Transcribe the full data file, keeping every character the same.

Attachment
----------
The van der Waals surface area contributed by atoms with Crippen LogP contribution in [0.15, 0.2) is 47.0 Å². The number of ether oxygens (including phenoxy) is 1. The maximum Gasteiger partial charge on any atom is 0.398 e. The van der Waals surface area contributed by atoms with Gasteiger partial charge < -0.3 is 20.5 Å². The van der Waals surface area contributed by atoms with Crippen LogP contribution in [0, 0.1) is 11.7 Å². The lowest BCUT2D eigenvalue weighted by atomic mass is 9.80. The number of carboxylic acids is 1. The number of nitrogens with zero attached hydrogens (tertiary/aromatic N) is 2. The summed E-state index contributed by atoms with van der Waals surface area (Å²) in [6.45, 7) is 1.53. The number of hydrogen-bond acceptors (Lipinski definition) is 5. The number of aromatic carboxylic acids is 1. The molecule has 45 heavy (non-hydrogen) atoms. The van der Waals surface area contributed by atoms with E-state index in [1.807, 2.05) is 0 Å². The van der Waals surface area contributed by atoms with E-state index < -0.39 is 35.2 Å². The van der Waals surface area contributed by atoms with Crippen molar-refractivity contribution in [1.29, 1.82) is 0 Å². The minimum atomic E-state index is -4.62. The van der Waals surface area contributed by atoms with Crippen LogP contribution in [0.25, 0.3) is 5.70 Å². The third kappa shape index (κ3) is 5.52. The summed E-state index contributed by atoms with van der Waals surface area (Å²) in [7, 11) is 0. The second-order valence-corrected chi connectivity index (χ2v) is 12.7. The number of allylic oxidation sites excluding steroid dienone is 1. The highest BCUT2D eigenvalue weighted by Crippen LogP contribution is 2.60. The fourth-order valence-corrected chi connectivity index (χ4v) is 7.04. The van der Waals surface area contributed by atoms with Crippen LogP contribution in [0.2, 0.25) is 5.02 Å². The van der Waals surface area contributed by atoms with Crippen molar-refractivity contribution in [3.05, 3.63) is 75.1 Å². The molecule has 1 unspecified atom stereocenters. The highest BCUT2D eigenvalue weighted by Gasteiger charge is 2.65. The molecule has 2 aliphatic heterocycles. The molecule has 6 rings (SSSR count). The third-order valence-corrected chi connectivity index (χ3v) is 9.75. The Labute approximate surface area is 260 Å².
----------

The van der Waals surface area contributed by atoms with Crippen LogP contribution in [0.15, 0.2) is 47.0 Å². The number of ether oxygens (including phenoxy) is 1. The maximum Gasteiger partial charge on any atom is 0.398 e. The van der Waals surface area contributed by atoms with Gasteiger partial charge < -0.3 is 20.5 Å². The van der Waals surface area contributed by atoms with Crippen LogP contribution in [0, 0.1) is 11.7 Å². The lowest BCUT2D eigenvalue weighted by atomic mass is 9.80. The number of carboxylic acids is 1. The number of nitrogens with zero attached hydrogens (tertiary/aromatic N) is 2. The summed E-state index contributed by atoms with van der Waals surface area (Å²) in [6.45, 7) is 1.53. The number of hydrogen-bond acceptors (Lipinski definition) is 5. The number of aromatic carboxylic acids is 1. The molecule has 45 heavy (non-hydrogen) atoms. The van der Waals surface area contributed by atoms with E-state index in [1.807, 2.05) is 0 Å². The van der Waals surface area contributed by atoms with E-state index < -0.39 is 35.2 Å². The van der Waals surface area contributed by atoms with Crippen molar-refractivity contribution in [1.29, 1.82) is 0 Å². The minimum atomic E-state index is -4.62. The van der Waals surface area contributed by atoms with Crippen LogP contribution in [0.25, 0.3) is 5.70 Å². The third kappa shape index (κ3) is 5.52. The summed E-state index contributed by atoms with van der Waals surface area (Å²) in [7, 11) is 0. The second-order valence-corrected chi connectivity index (χ2v) is 12.7. The number of allylic oxidation sites excluding steroid dienone is 1. The highest BCUT2D eigenvalue weighted by Crippen LogP contribution is 2.60. The fourth-order valence-corrected chi connectivity index (χ4v) is 7.04. The van der Waals surface area contributed by atoms with Crippen LogP contribution in [0.2, 0.25) is 5.02 Å². The van der Waals surface area contributed by atoms with Crippen molar-refractivity contribution in [3.05, 3.63) is 75.1 Å². The molecule has 1 unspecified atom stereocenters. The highest BCUT2D eigenvalue weighted by Gasteiger charge is 2.65. The molecule has 2 aliphatic heterocycles. The molecule has 6 rings (SSSR count). The third-order valence-corrected chi connectivity index (χ3v) is 9.75. The Labute approximate surface area is 260 Å².